“Here’s what will happen,” Rattan said. “I have a very large store, I invested a lot of money in my store. I employ 15 employees. They (Walmart) are not going to come and buy my liquor license. They are going to buy a liquor license from a store on its way out of business, make a low offer to him, and they will open up right next door to me.”

The change in the law could put him and the store’s employees out of work, while it would not necessarily create any new jobs at the groceries and convenience stores, he said.

Rattan said that a change to allowing groceries and convenience stores to offer stronger alcohol than 3.2 percent beer would not generate any additional tax revenues for the state of Kansas, since liquor is already widely available here.

“Just because they can buy it at a grocery store does not mean they’re going to start drinking more,” he said.

Rattan had questions about whether 16-year-olds and 18-year-olds would be allowed to sell liquor and wine at grocery stores and convenience stores. “Do we want to have 18-year-olds handling liquor?” he asked. Currently, employees working in liquor stores have to be 21. Rattan also asked if liquor customers would have to go to a different line at a grocery store, one where a cashier is 21 or older.

Lucas said she has heard that one store across the state line in Missouri had said 30 percent of its business is from Kansas, but there was no firm evidence of how much business, and how much sales tax, may be going across the state line.

Rattan said there is no actual data on Kansas persons buying liquor across the state line. Since there are no liquor products the chains are selling in Missouri that are not being sold in Kansas, he doubted that this argument is valid.

The Unified Government is not taking any position on this bill, as it is not expected to affect the amount of revenues it receives, according to Mike Taylor, UG lobbyist.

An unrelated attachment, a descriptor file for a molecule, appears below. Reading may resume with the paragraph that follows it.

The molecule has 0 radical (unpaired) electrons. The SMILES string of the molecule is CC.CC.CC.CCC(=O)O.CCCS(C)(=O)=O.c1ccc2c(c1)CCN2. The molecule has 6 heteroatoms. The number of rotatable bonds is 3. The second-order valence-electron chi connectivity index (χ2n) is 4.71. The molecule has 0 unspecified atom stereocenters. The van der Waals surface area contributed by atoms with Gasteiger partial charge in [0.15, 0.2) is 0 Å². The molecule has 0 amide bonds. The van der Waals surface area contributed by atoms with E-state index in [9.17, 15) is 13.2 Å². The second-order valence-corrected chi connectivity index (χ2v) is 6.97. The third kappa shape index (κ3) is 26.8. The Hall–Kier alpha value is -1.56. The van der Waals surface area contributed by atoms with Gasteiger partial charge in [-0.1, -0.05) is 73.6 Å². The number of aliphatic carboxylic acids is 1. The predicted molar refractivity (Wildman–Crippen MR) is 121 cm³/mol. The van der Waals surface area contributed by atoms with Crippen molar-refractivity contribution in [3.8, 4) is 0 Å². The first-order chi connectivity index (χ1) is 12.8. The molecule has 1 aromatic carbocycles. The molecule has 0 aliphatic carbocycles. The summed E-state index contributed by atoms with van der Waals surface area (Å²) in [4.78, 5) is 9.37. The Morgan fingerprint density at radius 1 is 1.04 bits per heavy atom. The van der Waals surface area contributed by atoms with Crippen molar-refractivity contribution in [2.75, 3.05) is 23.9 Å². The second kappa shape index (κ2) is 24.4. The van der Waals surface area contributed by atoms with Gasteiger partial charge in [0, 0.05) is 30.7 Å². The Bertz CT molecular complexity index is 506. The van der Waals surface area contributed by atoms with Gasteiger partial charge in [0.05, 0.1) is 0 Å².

State Sen. David Haley, D-4th Dist., said he is not in favor of the bill. He said liquor is already widely available at liquor stores in his district, and the bill could adversely affect the small mom-and-pop liquor stores.

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Gov. Sam Brownback today announced his nomination of Topeka attorney Kathryn Gardner to the Kansas Court of Appeals.

Gardner currently is a legal adviser and law clerk to U.S. District Judge Sam Crow. She has held the position since 2000.

After graduating from the University of Kansas School of Law, Gardner began her legal career as a research attorney at the Kansas Court of Appeals. She served as an assistant attorney general in the office of Kansas Attorney General Bob Stephan before joining a Wichita law firm.

Gardner, a Topeka resident, began her career teaching high school English and French. As an adjunct professor at Washburn University School of Law, she taught trial practice and legal writing.

“Kathryn Gardner brings tremendous qualities to the Court of Appeals,” Gov. Brownback said. “She is a gifted individual and accomplished attorney who is deeply committed to serving her community and the state. I am pleased to appoint her and look forward to the Senate’s review and confirmation.”

Gardner is active in the community, working with local charities and serving as chair of the Kansas Bar Association’s Law-Related Education Committee.

“I am deeply grateful to my family – my husband Tim, my three daughters, my mother and my two brothers for their unconditional love and support,” Gardner said. “I am grateful to all who have helped develop my character and legal abilities. And I am grateful to Governor Brownback for this opportunity to serve the citizens of Kansas.”